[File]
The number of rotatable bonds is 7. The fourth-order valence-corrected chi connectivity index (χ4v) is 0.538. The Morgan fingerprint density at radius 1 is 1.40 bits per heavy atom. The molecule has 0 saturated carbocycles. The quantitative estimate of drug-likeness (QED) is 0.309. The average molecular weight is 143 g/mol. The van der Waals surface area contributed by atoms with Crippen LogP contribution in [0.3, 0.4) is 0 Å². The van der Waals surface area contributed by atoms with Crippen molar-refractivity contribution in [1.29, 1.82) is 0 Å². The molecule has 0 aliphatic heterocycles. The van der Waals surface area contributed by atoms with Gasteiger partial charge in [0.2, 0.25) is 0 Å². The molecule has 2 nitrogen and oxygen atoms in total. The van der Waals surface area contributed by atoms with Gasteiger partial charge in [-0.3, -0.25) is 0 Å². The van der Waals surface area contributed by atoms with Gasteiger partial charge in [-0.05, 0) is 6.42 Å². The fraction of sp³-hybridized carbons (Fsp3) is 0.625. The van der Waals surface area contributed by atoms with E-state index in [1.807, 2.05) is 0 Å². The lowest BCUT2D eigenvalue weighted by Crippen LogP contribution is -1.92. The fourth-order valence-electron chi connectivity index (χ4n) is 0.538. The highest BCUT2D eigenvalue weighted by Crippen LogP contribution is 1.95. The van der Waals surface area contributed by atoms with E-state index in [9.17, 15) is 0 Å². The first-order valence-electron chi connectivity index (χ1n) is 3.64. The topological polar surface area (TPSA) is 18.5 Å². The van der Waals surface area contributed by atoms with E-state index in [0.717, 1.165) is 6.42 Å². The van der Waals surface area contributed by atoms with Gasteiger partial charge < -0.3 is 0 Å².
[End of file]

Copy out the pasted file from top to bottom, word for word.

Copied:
The number of rotatable bonds is 7. The fourth-order valence-corrected chi connectivity index (χ4v) is 0.538. The Morgan fingerprint density at radius 1 is 1.40 bits per heavy atom. The molecule has 0 saturated carbocycles. The quantitative estimate of drug-likeness (QED) is 0.309. The average molecular weight is 143 g/mol. The van der Waals surface area contributed by atoms with Crippen LogP contribution in [0.3, 0.4) is 0 Å². The van der Waals surface area contributed by atoms with Crippen molar-refractivity contribution in [1.29, 1.82) is 0 Å². The molecule has 0 aliphatic heterocycles. The van der Waals surface area contributed by atoms with Gasteiger partial charge in [0.2, 0.25) is 0 Å². The molecule has 2 nitrogen and oxygen atoms in total. The van der Waals surface area contributed by atoms with Gasteiger partial charge in [-0.3, -0.25) is 0 Å². The van der Waals surface area contributed by atoms with Gasteiger partial charge in [-0.05, 0) is 6.42 Å². The fraction of sp³-hybridized carbons (Fsp3) is 0.625. The van der Waals surface area contributed by atoms with E-state index in [1.807, 2.05) is 0 Å². The lowest BCUT2D eigenvalue weighted by Crippen LogP contribution is -1.92. The fourth-order valence-electron chi connectivity index (χ4n) is 0.538. The highest BCUT2D eigenvalue weighted by Crippen LogP contribution is 1.95. The van der Waals surface area contributed by atoms with E-state index in [9.17, 15) is 0 Å². The first-order valence-electron chi connectivity index (χ1n) is 3.64. The topological polar surface area (TPSA) is 18.5 Å². The van der Waals surface area contributed by atoms with E-state index in [0.717, 1.165) is 6.42 Å². The van der Waals surface area contributed by atoms with Gasteiger partial charge < -0.3 is 0 Å².